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A Monstrosity of Simile and Bloodletting
just when you thought it was safe to use the thesaurus

Date: 2015-02-01 13:00
Subject: Time for a little quid pro Crow
Security: Public
Tags:friends and family plan, poem draft, poetry
Lately a few folks have been kind enough either to share poems with me, or encourage me to write on a particular subject. Far be it from me to pass up a little inspiration when it hits me, so I've been poetizing this morning and have a couple things to share.

First is a poem for Thao Worra, who apparently shares my affection for cannibalism jokes. He wrote this brief but very creepy poem about a grandmother coming back to haunt--or perhaps devour--her family, which reminded me of a weird dream I had shortly after one of my grandmothers died. In it, she reappeared and I was filled with delight . . . until I realized she was a vampire.

Shared Blood

For Thao Worra

Buried deep in our nature,
twisted like barbed wire
around the family compound,
it only reveals itself after death.

The skull will show through
the skin of your life, root causes
worn out of muddy snowbanks.
This you become, when all becoming
ceases: the threat that binds,
the sharp tooth piercing the throat.

No one warned of the ultimate price:
you can only consume so much
before you wake in the dark,
gnawing your own arm.

(Sadly, I'm way wordier than Thao, who packed a lot of strangeness into three lines. Plus he had a great illustration.)

Next up is a poem csecooney requested a week or more ago. I'd posted a link about the Night Witches of the Red Army during WWII, women pilots who made bombing runs against the Germans at night, unarmed and without lights, in planes made of canvas and plywood. And Claire wanted lots and lots of night witch poems, for which I can hardly blame her. But I've been a laggard about sitting down and writing one. Hopefully she'll forgive me.

Burning Wings

For C. S. E. Cooney

Night falls early on the endless snows
beyond Leningrad. Darkness has lingered
for years: rats holed up in rusting tanks,
an old enemy battering the walls
of our mother’s house.
The Neva flows in my veins,
the cold wind that sweeps from the north
carries me aloft on canvas wings.
I skim like an owl’s shadow
across the dim battlefield,
and drop death amid their campfires.
Flames spit past me, a dragon’s threat,
and if I cannot dodge them, I will burn,
arcing from the sky with the fierce cry
of the firebird. No prince has come
to chase me from the siege-fields—
only rough peasants driven from the west
by masters in jackboots. And if I am no empress,
still I have wed this land,
and I will pour out consecration
from my veins, and smile as I fall.

Et voila!

I'm in a melancholy mood, which is perfect for poetry writing, so if you have a prompt you'd like to suggest, or just an unrequited desire for a poem written just for you, let me know.
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Date: 2014-10-08 14:11
Subject: For the Banjo Apocalypse Crinoline Troubadors: And the Queen I Loved
Security: Public
Tags:my people, poem draft
I've been meaning to write this ever since I saw the BACT show at Readercon. This is respectfully dedicated to my favorite troubadors (unless they hate it, in which case I have no idea how the hell it happened, and clearly I was hacked by some, well, HACK or something).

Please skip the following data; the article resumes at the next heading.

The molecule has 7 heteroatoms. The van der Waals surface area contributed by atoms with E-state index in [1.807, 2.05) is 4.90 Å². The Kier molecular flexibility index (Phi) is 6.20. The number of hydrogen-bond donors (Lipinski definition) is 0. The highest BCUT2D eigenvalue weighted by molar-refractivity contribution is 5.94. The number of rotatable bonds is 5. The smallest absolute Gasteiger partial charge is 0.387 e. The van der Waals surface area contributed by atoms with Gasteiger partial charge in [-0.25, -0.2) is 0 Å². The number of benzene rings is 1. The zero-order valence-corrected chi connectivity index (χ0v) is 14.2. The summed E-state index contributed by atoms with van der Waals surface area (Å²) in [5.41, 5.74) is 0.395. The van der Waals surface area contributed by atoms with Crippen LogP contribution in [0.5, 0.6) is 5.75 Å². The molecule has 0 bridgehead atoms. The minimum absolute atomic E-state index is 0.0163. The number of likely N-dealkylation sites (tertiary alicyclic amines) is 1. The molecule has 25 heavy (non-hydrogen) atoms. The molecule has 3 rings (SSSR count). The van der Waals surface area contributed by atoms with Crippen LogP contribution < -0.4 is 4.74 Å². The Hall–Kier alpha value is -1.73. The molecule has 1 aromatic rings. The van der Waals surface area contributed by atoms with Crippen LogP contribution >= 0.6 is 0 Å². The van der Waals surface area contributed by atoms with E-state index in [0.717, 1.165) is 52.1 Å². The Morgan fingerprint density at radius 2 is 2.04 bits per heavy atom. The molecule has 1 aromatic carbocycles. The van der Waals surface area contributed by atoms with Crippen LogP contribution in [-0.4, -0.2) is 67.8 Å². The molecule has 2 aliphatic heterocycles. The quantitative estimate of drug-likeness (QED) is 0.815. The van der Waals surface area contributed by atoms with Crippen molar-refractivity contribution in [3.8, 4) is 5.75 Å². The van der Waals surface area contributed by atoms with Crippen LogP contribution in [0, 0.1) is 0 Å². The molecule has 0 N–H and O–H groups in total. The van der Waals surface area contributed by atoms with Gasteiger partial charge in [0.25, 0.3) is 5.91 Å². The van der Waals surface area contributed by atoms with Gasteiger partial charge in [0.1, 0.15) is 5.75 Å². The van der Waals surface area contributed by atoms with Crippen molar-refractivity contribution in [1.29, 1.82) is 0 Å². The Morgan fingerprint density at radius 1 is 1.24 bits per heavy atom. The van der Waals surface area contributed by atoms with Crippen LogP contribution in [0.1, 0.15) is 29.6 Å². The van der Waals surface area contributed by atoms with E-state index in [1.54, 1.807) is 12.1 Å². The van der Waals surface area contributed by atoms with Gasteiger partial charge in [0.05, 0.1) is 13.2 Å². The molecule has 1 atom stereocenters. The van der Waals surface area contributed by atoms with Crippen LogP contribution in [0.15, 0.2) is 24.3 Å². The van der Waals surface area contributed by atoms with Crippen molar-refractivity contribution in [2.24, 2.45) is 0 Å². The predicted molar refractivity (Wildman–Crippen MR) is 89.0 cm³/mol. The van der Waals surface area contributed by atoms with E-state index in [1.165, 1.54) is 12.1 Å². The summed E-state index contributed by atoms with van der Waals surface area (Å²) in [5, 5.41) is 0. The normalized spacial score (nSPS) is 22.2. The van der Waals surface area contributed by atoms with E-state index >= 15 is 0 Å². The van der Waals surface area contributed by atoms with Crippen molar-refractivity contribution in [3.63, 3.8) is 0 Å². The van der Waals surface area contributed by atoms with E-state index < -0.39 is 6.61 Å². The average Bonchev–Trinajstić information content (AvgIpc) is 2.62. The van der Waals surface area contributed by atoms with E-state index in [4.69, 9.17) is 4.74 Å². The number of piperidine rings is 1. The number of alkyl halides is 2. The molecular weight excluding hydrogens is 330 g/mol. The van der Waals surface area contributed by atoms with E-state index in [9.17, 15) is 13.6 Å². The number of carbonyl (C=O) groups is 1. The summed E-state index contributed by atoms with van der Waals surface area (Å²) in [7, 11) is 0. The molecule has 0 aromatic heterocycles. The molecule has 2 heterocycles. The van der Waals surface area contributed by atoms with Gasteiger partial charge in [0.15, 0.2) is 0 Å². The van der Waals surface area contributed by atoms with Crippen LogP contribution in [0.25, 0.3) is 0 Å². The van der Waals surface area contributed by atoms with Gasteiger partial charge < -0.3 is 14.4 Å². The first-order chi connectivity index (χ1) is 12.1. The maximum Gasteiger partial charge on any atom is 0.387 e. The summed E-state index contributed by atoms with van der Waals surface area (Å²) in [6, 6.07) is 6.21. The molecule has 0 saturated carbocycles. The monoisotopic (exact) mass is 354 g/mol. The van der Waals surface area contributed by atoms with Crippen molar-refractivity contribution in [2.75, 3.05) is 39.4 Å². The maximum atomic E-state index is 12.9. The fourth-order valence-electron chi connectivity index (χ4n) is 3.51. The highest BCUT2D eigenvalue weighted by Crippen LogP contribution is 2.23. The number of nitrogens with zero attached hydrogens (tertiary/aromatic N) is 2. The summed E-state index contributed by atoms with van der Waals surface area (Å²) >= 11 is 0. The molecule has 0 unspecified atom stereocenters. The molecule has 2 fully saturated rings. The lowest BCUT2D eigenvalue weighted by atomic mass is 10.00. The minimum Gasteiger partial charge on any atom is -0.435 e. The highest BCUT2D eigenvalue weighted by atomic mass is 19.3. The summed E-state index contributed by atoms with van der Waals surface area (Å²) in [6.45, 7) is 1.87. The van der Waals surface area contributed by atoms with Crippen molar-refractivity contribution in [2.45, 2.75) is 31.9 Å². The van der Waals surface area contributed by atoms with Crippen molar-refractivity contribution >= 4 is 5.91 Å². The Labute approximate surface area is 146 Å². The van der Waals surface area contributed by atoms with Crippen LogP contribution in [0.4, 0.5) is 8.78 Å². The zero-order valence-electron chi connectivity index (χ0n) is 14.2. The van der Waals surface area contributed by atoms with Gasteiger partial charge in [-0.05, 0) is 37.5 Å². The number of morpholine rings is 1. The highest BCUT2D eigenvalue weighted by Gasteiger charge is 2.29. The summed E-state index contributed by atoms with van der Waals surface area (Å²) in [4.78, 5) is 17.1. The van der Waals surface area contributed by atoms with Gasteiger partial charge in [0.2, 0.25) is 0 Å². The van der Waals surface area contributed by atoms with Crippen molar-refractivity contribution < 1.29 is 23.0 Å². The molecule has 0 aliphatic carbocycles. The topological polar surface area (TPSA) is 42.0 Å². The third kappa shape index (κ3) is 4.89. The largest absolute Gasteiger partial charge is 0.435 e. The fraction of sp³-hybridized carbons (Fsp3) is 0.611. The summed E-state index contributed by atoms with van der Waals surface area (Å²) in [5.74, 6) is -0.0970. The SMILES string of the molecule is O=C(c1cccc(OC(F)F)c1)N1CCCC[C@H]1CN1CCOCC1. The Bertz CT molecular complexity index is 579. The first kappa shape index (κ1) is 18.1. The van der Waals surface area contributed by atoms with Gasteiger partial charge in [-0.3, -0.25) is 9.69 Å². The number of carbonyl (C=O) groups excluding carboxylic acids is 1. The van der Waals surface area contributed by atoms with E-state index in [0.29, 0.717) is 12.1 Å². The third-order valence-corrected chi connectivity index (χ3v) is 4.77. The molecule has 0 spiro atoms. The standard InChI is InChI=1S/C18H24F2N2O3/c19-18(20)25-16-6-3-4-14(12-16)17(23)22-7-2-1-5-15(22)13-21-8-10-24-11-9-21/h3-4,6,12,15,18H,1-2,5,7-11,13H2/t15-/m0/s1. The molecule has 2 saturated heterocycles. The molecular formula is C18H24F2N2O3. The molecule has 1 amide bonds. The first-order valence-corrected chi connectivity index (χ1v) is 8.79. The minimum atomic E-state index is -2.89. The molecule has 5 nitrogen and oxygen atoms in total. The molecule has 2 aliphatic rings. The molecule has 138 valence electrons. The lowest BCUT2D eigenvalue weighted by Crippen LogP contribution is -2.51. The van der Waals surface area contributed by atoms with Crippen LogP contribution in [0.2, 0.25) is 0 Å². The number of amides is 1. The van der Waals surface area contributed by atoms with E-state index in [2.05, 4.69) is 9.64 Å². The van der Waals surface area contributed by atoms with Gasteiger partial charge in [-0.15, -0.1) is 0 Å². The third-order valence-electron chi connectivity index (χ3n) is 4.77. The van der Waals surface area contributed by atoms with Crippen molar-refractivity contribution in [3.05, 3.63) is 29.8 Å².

And the Queen I Loved

There's a beat that moves blood-deep
and soul-wide, a pulse trembling
in the breathless silence between songs.
A reign of music, a queendom of note and word
bounded by their enthroned majesties,
the mysteries in which they initiate us.
A tarot-casting of queens, merciless
in beauty, matchless in wisdom.

And the queen I loved: wasp-sharp
words building a paper nest in the ear.
Dark mother, she may doubt
her crown awaits, but we have already
bent the knee before her.

And the queen I loved: wild sprite
spun of thistledown and profanity,
her tales troubling the steady turn of history,
her snake-oil truths a remedy we drink deep.

And the queen I loved: quiet sorrow
plucking ballads from air and bone
and the rust-red dust of other worlds.
A silk ribbon of song around our throats, our hearts.

And the queen I loved: generous merriment,
sovereign of wonder, her every step crossing
a stage only she can see. She will bow
at the finish, but we are the ones humbled.

And the queen I loved: drawing stairs
from her harp strings, a flight to heavens
unexpected, a honey-drenched dream
from which we awake only reluctantly,
if at all.

What palace can match this court, what earthly ruler
can dream of challenging their supremacy?
A few bars of music, a sentence or two,
and an ordinary room transforms.
What luck, to stumble upon a dream
made flesh for a moment, a vision
spun solid beneath our feet.
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Date: 2014-08-27 17:53
Subject: On the Alpha Male (and on being an Alpha Female)
Security: Public
Tags:gender roles, my stories, thoughts on literature
In a recent post on Dear Author, Michelle Sagara talks about the Alpha Male in romance novels. She’s writing in response to another post by Kameron Hurley, and both essays have valuable points about the trope and about the way we perceive male roles in literature and culture. But there were a few things I wanted to add, both in terms of the definition of the Alpha Male, and the rather less discussed Alpha Female.